One of the best known parts of Mardi Gras are Mardi Gras beads. Virtually everyone has seen video of people wearing them, catching them or trying to get them. There is no real meaning behind the custom of throwing beads. Here's a short history of the icon of Mardi Gras.
It is believed that the throwing of the beads was from the festival customs from the English Renaissance Era. Although the strung necklace was a parade handout in the 1840's, glass bead didn't actually arriv as a popular staple in New Orleans until the 1880s. The original beads were thrown out as souvenirs to awaiting crowds. The people in these parades dressed as high-class aristocrats and tossed beads and sugar coated almonds. It is believed that the "throwing of the beads" was from the festival customs from the English Renaissance era.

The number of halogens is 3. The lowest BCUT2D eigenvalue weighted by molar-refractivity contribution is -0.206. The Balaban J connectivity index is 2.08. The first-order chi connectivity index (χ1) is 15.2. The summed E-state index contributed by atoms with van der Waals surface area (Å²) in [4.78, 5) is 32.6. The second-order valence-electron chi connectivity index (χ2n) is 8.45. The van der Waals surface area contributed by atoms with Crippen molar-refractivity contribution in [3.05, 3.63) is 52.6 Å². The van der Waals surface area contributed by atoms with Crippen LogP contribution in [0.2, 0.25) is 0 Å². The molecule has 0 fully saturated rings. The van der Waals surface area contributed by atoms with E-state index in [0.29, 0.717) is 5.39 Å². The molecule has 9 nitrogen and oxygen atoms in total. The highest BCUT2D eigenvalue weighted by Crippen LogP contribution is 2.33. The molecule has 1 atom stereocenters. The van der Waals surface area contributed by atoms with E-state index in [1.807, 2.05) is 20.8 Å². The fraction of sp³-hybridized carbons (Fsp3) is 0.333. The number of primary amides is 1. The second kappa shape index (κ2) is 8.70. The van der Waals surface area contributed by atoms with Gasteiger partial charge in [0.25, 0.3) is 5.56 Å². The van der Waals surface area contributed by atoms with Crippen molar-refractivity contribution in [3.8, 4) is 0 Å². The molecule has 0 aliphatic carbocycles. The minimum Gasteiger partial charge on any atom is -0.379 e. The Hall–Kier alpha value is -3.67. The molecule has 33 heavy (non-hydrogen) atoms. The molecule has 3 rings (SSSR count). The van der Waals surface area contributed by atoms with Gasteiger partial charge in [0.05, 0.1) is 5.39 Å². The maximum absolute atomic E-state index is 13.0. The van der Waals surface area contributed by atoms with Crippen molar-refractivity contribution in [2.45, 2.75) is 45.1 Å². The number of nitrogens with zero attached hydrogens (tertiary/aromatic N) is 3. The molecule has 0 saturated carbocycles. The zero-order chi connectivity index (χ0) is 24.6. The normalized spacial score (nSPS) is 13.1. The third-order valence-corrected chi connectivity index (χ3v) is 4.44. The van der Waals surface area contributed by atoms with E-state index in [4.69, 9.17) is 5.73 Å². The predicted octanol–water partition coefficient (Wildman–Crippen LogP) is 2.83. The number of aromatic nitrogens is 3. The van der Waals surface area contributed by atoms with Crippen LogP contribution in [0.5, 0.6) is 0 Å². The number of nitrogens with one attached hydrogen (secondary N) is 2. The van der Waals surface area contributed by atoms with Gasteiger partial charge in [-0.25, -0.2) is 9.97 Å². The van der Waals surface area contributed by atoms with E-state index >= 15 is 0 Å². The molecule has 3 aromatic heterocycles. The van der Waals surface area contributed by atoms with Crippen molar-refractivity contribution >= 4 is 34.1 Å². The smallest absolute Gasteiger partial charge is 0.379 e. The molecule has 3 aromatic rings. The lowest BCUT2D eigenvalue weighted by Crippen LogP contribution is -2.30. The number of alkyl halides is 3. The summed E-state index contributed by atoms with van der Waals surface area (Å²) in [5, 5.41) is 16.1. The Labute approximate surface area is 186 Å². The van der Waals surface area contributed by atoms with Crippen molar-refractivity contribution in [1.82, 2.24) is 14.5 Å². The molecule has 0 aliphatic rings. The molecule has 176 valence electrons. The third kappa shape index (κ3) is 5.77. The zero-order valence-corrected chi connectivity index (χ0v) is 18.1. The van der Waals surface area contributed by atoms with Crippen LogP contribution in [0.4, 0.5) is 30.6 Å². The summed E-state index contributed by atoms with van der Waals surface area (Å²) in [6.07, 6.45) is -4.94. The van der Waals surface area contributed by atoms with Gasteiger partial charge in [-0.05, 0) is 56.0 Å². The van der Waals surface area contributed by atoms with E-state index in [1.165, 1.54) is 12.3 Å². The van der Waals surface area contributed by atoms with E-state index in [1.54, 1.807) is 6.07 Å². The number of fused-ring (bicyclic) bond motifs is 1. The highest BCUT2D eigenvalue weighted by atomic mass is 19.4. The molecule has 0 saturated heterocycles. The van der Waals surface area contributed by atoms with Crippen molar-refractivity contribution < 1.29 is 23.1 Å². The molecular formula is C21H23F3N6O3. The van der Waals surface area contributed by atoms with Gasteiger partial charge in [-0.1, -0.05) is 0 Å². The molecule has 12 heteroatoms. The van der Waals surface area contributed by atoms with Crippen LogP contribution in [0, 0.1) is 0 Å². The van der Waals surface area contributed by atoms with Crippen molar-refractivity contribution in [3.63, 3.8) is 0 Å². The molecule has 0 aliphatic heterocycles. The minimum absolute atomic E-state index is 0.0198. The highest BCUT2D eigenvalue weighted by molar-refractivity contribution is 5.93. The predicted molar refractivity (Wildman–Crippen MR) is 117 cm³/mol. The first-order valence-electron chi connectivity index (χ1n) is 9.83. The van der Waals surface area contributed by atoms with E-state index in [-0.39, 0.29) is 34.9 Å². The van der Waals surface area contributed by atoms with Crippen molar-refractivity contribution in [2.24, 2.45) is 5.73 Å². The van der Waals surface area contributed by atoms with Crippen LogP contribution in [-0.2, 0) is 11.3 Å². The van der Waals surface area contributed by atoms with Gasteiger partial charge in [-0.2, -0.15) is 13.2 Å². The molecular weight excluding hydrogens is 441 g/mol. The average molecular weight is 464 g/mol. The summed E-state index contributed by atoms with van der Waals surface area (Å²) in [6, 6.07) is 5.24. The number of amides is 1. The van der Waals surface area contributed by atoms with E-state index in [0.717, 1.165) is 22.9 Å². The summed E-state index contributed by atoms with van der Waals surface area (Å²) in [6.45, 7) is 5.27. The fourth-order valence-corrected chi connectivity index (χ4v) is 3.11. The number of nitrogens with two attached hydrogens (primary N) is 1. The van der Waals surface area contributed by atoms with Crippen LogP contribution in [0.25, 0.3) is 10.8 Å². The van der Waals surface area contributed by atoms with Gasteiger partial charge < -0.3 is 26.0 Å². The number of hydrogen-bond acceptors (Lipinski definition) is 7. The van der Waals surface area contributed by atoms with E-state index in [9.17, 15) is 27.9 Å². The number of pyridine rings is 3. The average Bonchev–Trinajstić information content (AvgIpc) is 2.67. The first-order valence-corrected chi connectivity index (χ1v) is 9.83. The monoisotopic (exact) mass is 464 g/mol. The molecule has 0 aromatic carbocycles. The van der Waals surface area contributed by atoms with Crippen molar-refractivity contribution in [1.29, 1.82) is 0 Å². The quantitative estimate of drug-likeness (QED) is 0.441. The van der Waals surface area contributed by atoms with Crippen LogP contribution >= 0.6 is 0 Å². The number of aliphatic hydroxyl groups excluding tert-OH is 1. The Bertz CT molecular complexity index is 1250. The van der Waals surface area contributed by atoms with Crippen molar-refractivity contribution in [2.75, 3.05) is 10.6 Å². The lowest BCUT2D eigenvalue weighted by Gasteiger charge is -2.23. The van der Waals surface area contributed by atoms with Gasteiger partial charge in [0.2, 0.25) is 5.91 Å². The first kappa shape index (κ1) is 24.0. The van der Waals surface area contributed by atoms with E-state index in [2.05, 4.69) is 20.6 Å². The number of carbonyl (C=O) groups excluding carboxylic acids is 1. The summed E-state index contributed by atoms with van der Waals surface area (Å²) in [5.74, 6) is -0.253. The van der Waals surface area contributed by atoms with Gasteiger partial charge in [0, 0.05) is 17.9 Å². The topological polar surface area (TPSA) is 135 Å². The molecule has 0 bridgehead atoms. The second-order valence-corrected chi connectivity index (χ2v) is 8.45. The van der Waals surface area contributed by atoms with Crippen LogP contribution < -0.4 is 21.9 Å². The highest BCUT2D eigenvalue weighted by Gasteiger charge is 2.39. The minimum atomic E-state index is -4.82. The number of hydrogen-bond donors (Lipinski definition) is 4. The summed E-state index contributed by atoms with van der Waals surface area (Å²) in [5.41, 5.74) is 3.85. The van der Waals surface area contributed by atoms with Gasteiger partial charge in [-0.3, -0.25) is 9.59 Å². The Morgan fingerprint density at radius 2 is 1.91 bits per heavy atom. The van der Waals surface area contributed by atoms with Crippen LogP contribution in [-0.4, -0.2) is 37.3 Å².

The first person in a New Orleans parade to use the beads was a man dressed up as Santa Claus. By the 1900, moe than 100,000 tourists traveled to New Orleas for the parade and to be a part of the popular bead tosses.
The glass beads of the early throws were imported from Czechoslovakia and Japan. Today the plastic throws are manufactured mostly in China. Beads vary in quality from cheap little short beads, to longer bigger beads, and come in a variety of styles. The majority of beads are in the traditional Mardi Gras colors of purple, green and gold.
From the beginning Mardi Gras beads were a crowd favorite. They were cheap throws for the riders, but were nice enough to be worn. Today they are still a favorite, inciting the shout "Throw me something Mister!" as the float or truck passes by. An important note, outside the French Quarter you do NOT flash for beads. You'll be arrested. In the suburbs Mardi Gras is more family friendly, and they have created "Family Gras which is even more family oriented.
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